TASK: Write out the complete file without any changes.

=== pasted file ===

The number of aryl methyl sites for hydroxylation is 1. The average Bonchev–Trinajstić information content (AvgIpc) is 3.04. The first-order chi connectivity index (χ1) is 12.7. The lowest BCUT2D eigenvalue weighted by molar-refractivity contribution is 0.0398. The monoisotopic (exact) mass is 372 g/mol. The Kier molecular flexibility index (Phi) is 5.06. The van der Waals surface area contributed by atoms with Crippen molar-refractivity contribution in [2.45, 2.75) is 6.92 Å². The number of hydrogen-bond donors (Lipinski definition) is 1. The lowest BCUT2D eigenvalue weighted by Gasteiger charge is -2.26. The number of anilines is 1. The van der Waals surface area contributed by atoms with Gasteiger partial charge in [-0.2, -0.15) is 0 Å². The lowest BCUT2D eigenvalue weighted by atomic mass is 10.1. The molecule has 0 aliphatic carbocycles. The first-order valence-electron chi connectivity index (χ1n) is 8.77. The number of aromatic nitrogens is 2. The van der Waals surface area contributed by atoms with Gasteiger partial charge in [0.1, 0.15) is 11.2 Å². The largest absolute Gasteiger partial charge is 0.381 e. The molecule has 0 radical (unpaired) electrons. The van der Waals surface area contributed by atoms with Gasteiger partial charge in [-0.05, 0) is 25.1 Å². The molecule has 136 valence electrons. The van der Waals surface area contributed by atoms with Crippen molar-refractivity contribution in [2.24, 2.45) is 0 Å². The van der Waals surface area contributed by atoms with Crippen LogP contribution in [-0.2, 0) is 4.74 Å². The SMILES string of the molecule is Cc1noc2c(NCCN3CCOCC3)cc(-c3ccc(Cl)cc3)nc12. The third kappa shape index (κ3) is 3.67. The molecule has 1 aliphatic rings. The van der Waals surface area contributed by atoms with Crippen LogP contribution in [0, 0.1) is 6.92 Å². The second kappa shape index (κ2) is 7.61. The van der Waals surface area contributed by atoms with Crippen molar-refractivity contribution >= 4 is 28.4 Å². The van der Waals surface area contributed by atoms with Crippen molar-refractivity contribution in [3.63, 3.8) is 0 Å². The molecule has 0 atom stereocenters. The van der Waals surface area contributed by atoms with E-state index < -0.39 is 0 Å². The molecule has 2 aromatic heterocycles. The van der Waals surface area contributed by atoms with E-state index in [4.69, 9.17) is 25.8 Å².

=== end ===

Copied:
The number of aryl methyl sites for hydroxylation is 1. The average Bonchev–Trinajstić information content (AvgIpc) is 3.04. The first-order chi connectivity index (χ1) is 12.7. The lowest BCUT2D eigenvalue weighted by molar-refractivity contribution is 0.0398. The monoisotopic (exact) mass is 372 g/mol. The Kier molecular flexibility index (Phi) is 5.06. The van der Waals surface area contributed by atoms with Crippen molar-refractivity contribution in [2.45, 2.75) is 6.92 Å². The number of hydrogen-bond donors (Lipinski definition) is 1. The lowest BCUT2D eigenvalue weighted by Gasteiger charge is -2.26. The number of anilines is 1. The van der Waals surface area contributed by atoms with Gasteiger partial charge in [-0.2, -0.15) is 0 Å². The lowest BCUT2D eigenvalue weighted by atomic mass is 10.1. The molecule has 0 aliphatic carbocycles. The first-order valence-electron chi connectivity index (χ1n) is 8.77. The number of aromatic nitrogens is 2. The van der Waals surface area contributed by atoms with Gasteiger partial charge in [0.1, 0.15) is 11.2 Å². The largest absolute Gasteiger partial charge is 0.381 e. The molecule has 0 radical (unpaired) electrons. The van der Waals surface area contributed by atoms with Gasteiger partial charge in [-0.05, 0) is 25.1 Å². The molecule has 136 valence electrons. The van der Waals surface area contributed by atoms with Crippen molar-refractivity contribution in [2.24, 2.45) is 0 Å². The van der Waals surface area contributed by atoms with Crippen LogP contribution in [-0.2, 0) is 4.74 Å². The SMILES string of the molecule is Cc1noc2c(NCCN3CCOCC3)cc(-c3ccc(Cl)cc3)nc12. The third kappa shape index (κ3) is 3.67. The molecule has 1 aliphatic rings. The van der Waals surface area contributed by atoms with Crippen LogP contribution in [0, 0.1) is 6.92 Å². The second kappa shape index (κ2) is 7.61. The van der Waals surface area contributed by atoms with Crippen molar-refractivity contribution >= 4 is 28.4 Å². The van der Waals surface area contributed by atoms with Crippen molar-refractivity contribution in [3.63, 3.8) is 0 Å². The molecule has 0 atom stereocenters. The van der Waals surface area contributed by atoms with E-state index < -0.39 is 0 Å². The molecule has 2 aromatic heterocycles. The van der Waals surface area contributed by atoms with E-state index in [4.69, 9.17) is 25.8 Å².